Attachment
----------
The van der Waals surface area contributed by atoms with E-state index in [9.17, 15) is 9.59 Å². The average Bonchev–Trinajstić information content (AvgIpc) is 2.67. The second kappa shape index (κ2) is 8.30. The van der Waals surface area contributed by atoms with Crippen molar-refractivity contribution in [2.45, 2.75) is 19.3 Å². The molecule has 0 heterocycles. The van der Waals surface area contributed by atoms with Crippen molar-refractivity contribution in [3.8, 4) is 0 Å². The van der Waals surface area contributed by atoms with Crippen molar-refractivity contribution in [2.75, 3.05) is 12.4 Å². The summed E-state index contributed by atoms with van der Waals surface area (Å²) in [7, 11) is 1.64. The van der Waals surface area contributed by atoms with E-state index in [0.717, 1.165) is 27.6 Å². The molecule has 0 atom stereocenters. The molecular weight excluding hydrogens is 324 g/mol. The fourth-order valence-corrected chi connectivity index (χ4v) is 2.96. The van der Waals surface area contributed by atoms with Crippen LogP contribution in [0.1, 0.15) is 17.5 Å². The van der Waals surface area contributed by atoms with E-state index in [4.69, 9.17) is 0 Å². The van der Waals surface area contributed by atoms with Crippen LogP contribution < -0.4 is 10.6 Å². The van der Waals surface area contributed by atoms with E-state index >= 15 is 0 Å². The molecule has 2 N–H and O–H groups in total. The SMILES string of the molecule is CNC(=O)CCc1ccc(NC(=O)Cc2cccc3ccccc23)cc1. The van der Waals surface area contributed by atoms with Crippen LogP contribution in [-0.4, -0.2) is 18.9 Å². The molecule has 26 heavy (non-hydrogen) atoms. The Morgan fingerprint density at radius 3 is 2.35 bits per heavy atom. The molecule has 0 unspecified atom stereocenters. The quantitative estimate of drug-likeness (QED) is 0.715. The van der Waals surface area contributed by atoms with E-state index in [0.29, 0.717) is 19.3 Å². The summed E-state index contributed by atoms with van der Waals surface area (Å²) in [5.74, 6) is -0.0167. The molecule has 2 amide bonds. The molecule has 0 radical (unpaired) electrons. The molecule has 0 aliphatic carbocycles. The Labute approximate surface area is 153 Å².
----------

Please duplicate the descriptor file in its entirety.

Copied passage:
The van der Waals surface area contributed by atoms with E-state index in [9.17, 15) is 9.59 Å². The average Bonchev–Trinajstić information content (AvgIpc) is 2.67. The second kappa shape index (κ2) is 8.30. The van der Waals surface area contributed by atoms with Crippen molar-refractivity contribution in [2.45, 2.75) is 19.3 Å². The molecule has 0 heterocycles. The van der Waals surface area contributed by atoms with Crippen molar-refractivity contribution in [3.8, 4) is 0 Å². The van der Waals surface area contributed by atoms with Crippen molar-refractivity contribution in [2.75, 3.05) is 12.4 Å². The summed E-state index contributed by atoms with van der Waals surface area (Å²) in [7, 11) is 1.64. The van der Waals surface area contributed by atoms with E-state index in [0.717, 1.165) is 27.6 Å². The molecule has 0 atom stereocenters. The molecular weight excluding hydrogens is 324 g/mol. The fourth-order valence-corrected chi connectivity index (χ4v) is 2.96. The van der Waals surface area contributed by atoms with Crippen LogP contribution in [0.1, 0.15) is 17.5 Å². The van der Waals surface area contributed by atoms with E-state index in [4.69, 9.17) is 0 Å². The van der Waals surface area contributed by atoms with Crippen LogP contribution < -0.4 is 10.6 Å². The van der Waals surface area contributed by atoms with E-state index >= 15 is 0 Å². The molecule has 2 N–H and O–H groups in total. The SMILES string of the molecule is CNC(=O)CCc1ccc(NC(=O)Cc2cccc3ccccc23)cc1. The van der Waals surface area contributed by atoms with Crippen LogP contribution in [-0.4, -0.2) is 18.9 Å². The molecule has 26 heavy (non-hydrogen) atoms. The Morgan fingerprint density at radius 3 is 2.35 bits per heavy atom. The molecule has 0 unspecified atom stereocenters. The quantitative estimate of drug-likeness (QED) is 0.715. The van der Waals surface area contributed by atoms with E-state index in [0.29, 0.717) is 19.3 Å². The summed E-state index contributed by atoms with van der Waals surface area (Å²) in [5.74, 6) is -0.0167. The molecule has 2 amide bonds. The molecule has 0 radical (unpaired) electrons. The molecule has 0 aliphatic carbocycles. The Labute approximate surface area is 153 Å².